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Correction to: Effects of growth hormone on bone modeling and remodeling in hypophysectomised young female rats: a bone histomorphometric study

Iglesias, Lysette; Yeh, James K; Castro-Magana, Mariano; Aloia, John F
The following corrections are found in the original publication of the article and corrected as below.
PMID: 31352591
ISSN: 1435-5604
CID: 4010362


Accacha, Siham; Reiss, Allison B; Mejia-Corletto, Jorge; Siegart, Nicolle M; Renna, Heather A; Castro-Magana, Mariano; De Leon, Joshua; Kasselman, Lora J
ISSN: 1708-8267
CID: 2678062

Advanced Glycation End Products (AGEs) Cause Pro-atherogenic Changes in Cholesterol Transport: A Possible Mechanism for Cardiovascular Risk in Diabetes [Meeting Abstract]

Gamez, Jose D; Voloshyna, Iryna; Littlefield, Michael J; Castro-Magana, Mariano; Reiss, Allison B
ISSN: 1081-5589
CID: 2677802

Effects of growth hormone on bone modeling and remodeling in hypophysectomized young female rats: a bone histomorphometric study

Iglesias, Lysette; Yeh, James K; Castro-Magana, Mariano; Aloia, John F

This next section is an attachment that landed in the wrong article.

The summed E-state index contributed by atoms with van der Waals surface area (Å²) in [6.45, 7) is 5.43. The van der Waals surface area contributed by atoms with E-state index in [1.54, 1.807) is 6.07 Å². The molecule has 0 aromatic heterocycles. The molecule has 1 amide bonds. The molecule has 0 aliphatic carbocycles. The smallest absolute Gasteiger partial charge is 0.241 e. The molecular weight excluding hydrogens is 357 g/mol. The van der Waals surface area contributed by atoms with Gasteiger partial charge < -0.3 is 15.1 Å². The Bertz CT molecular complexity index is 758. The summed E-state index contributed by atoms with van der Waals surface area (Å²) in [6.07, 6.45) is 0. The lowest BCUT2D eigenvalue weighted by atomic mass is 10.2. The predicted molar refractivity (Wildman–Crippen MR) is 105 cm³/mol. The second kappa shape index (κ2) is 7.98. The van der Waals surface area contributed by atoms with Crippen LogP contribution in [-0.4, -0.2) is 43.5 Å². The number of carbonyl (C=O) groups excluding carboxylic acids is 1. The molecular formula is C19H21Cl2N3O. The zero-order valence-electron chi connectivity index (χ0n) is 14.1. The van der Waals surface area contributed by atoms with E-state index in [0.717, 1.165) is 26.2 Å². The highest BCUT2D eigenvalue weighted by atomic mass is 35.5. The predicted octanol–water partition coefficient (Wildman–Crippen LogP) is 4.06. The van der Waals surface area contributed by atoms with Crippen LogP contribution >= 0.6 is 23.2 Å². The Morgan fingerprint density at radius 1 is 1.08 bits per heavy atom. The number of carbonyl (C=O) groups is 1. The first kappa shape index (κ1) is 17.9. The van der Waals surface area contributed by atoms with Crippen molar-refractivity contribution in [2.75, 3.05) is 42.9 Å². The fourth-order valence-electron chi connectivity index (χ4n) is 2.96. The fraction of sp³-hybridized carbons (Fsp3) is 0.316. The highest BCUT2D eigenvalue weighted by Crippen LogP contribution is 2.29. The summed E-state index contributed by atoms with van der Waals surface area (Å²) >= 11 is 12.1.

Growth hormone (GH) deficiency causes decreased bone mineral density and osteoporosis, predisposing to fractures. We investigated the mechanism of action of GH on bone modeling and remodeling in hypophysectomized (HX) female rats. Thirty female Sprague-Dawley rats at age 2 months were divided into three groups with 10 rats each: control (CON) group, HX group, and HX + GH (3 mg/kg daily s.c.) group, for a 4-week study. Hypophysectomy resulted in cessation of bone growth and decrease in cancellous bone mass. Periosteal bone formation decreased and bone turnover rate of endocortical and trabecular surfaces increased as compared to the CON group. GH administration for 4 weeks restored weight gain and bone growth and mitigated decrease in bone density after hypophysectomy. However, trabecular bone mass in the proximal tibial metaphysis remained lower in group HX + GH than in group CON. Dynamic histomorphometric analysis showed that bone modeling of periosteal bone formation and growth plate elongation was significantly higher in group HX + GH than in group HX. New bone formed beneath the growth plate was predominately woven bone in group CON and group HX + GH. Bone remodeling and modeling-remodeling mixed modes in the endocortical and PTM sites were enhanced by GH administration; both bone formation and resorption activities were significantly higher than in group HX. In conclusion, GH administration to HX rats reactivated modeling activities in modeling predominant sites and increased new bone formation. GH administration also increases remodeling activities in remodeling predominant sites, giving limited net gain in the bone mass.